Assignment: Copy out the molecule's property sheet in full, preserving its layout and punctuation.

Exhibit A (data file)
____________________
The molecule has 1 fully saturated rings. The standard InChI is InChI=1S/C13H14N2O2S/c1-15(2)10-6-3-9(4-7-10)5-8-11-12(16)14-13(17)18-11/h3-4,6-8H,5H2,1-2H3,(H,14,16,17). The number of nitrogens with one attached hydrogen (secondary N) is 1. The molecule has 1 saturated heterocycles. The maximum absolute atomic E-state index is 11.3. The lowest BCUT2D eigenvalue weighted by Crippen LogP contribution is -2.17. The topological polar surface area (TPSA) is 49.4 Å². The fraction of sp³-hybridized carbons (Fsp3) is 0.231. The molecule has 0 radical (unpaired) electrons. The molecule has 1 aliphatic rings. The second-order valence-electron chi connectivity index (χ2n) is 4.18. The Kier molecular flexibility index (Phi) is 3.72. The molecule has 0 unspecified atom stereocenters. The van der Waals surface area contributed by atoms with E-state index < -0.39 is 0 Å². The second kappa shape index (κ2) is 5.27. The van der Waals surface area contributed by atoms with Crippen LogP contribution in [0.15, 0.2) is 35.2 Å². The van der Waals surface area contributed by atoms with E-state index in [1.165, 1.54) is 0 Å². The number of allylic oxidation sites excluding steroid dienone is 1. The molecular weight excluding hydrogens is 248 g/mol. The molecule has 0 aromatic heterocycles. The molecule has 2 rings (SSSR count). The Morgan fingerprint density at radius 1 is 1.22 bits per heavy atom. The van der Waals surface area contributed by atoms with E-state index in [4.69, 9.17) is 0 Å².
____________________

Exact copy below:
The molecule has 1 fully saturated rings. The standard InChI is InChI=1S/C13H14N2O2S/c1-15(2)10-6-3-9(4-7-10)5-8-11-12(16)14-13(17)18-11/h3-4,6-8H,5H2,1-2H3,(H,14,16,17). The number of nitrogens with one attached hydrogen (secondary N) is 1. The molecule has 1 saturated heterocycles. The maximum absolute atomic E-state index is 11.3. The lowest BCUT2D eigenvalue weighted by Crippen LogP contribution is -2.17. The topological polar surface area (TPSA) is 49.4 Å². The fraction of sp³-hybridized carbons (Fsp3) is 0.231. The molecule has 0 radical (unpaired) electrons. The molecule has 1 aliphatic rings. The second-order valence-electron chi connectivity index (χ2n) is 4.18. The Kier molecular flexibility index (Phi) is 3.72. The molecule has 0 unspecified atom stereocenters. The van der Waals surface area contributed by atoms with E-state index < -0.39 is 0 Å². The second kappa shape index (κ2) is 5.27. The van der Waals surface area contributed by atoms with Crippen LogP contribution in [0.15, 0.2) is 35.2 Å². The van der Waals surface area contributed by atoms with E-state index in [1.165, 1.54) is 0 Å². The number of allylic oxidation sites excluding steroid dienone is 1. The molecular weight excluding hydrogens is 248 g/mol. The molecule has 0 aromatic heterocycles. The molecule has 2 rings (SSSR count). The Morgan fingerprint density at radius 1 is 1.22 bits per heavy atom. The van der Waals surface area contributed by atoms with E-state index in [4.69, 9.17) is 0 Å².